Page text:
There are, to be sure, some logic gaps and plot holes here and The Antichrist definitely works better if you don't think about it too much, but it offers some pretty memorable set pieces, a strong performance from Gravina, a great score and some decent, if not always perfect, production values.

The Video:

Kino Lorber brings The Antichrist to Blu-ray from a transfer provided by Studio Canal using 38.8GBs of space on the 50GB disc in AVC encoded 1080p high definition and framed at 1.85.1 widescreen. Colors look a bit flat here and a little yellowish in spots, but are, for the most part, reproduced fairly well. Some scenes appear to have been shot softer than others but overall, this is a pretty decent picture. There's petty good detail evident in most scenes and while the higher resolution when compared to the DVD doesn't do the dated optical effects any favors, the transfer moves with strong, high bit rate and is free of any obvious noise reduction, edge enhancement or compression problems.

The Audio:

English and Italian language audio tracks are provided in 24-bit DTS-HD 2.0 Mono with optional subtitles provided in English only. Audio quality is fine, the tracks are both clean and balanced giving Morricone's score a bit of room to flex. No problems with any hiss or distortion, and the levels are fine.

The Extras:

Extra features begin with an audio commentary by film historian Lee Gambin and film critic Sally Christie. During this chat, they discuss the film's place in the cannon of The Exorcist-inspired (knock off) films made in Italy and elsewhere as well as the strange energy in the opening scene and the uniquely Italian imagery it contains, the quality of the film's score, some of the more taboo subjects that the film deals with (incest being one), the set design, locations and cinematography, the popularity of the occult in the sixties and seventies and how that tied into popular culture and film, thoughts on the black mass/sex scene, predatory aspects of Ippolita's character, the use of religious imagery in the movie and quite a bit more.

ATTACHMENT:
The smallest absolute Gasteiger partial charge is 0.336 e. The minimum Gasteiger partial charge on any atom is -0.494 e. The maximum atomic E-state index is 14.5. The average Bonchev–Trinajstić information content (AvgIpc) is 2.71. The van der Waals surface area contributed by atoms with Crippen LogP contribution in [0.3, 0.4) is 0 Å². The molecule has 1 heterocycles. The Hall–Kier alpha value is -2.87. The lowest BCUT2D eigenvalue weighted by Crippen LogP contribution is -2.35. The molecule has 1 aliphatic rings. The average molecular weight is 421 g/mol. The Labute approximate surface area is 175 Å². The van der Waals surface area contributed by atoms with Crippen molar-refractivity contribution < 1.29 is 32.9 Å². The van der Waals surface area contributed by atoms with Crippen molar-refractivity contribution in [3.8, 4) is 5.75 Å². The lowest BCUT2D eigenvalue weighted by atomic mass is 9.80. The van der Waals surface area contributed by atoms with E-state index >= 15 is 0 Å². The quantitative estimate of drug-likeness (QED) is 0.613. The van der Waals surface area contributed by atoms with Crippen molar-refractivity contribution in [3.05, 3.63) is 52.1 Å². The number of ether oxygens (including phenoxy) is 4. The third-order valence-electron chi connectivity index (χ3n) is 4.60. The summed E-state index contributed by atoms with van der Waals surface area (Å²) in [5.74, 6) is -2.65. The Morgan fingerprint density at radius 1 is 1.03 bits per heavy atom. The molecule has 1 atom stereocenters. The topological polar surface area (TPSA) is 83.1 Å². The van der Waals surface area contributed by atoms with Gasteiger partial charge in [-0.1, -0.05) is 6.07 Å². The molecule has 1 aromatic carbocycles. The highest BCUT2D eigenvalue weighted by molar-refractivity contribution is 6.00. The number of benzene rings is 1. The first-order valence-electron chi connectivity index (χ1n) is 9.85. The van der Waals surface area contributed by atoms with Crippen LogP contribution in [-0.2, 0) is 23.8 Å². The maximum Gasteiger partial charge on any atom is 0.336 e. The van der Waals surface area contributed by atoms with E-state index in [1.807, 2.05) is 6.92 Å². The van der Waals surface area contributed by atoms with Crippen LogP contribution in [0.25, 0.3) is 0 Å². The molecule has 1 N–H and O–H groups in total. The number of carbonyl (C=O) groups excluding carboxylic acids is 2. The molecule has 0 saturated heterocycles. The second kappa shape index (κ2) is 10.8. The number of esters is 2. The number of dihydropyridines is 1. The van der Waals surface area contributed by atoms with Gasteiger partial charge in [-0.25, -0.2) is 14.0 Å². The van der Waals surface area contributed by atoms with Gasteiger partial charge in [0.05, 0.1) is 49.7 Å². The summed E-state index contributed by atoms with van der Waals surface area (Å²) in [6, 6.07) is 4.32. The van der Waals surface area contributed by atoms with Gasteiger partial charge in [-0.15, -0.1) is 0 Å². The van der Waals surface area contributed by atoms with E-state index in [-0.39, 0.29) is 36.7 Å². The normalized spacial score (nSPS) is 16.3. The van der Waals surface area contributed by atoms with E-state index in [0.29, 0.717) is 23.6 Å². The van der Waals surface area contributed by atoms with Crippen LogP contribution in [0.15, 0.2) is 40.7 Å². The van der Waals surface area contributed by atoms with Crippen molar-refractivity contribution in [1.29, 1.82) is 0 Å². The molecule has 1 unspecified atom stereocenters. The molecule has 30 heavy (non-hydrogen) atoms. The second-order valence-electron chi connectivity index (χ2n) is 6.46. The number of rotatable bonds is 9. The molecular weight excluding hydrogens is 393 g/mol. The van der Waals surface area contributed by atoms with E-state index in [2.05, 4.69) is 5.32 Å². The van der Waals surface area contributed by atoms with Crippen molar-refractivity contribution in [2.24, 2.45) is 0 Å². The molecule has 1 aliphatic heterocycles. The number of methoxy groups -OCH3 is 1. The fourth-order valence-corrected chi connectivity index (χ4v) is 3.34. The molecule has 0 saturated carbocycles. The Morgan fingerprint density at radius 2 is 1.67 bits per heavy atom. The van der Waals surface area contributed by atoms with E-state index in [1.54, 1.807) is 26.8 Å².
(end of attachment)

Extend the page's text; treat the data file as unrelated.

The disc also includes a ten minute featurette called Raising Hell. Ported over from the old 2002 Anchor Bay DVD release, this piece includes interviews with director/co-writer Alberto De Martino and composter Ennio Morricone and it covers the film's visual style, the effects work, working with some of the cast members, the score and some of the more shocking elements of the finished production.

Finishing up the extras are the alternate The Tempter opening credits, a TV spot for The Tempter and bonus trailers for The Mephisto Waltz, Phobia, Burnt Offerings and Zoltan... Hound Of Dracula as well as menus and chapter selection options.


The Antichrist might not be a masterpiece but it's one of the better exorcism films to follow in the wake of The Exorcist thanks to some really strong and memorable set pieces, a committed performance from its lead and an excellent score. Kino presents the film in a solid high definition presentation and with some decent extras as well. Recommended for fans of Italian horror and exorcism pictures.

Ian lives in NYC with his wife where he writes for DVD Talk, runs Rock! Shock! Pop!. He likes NYC a lot, even if it is expensive and loud.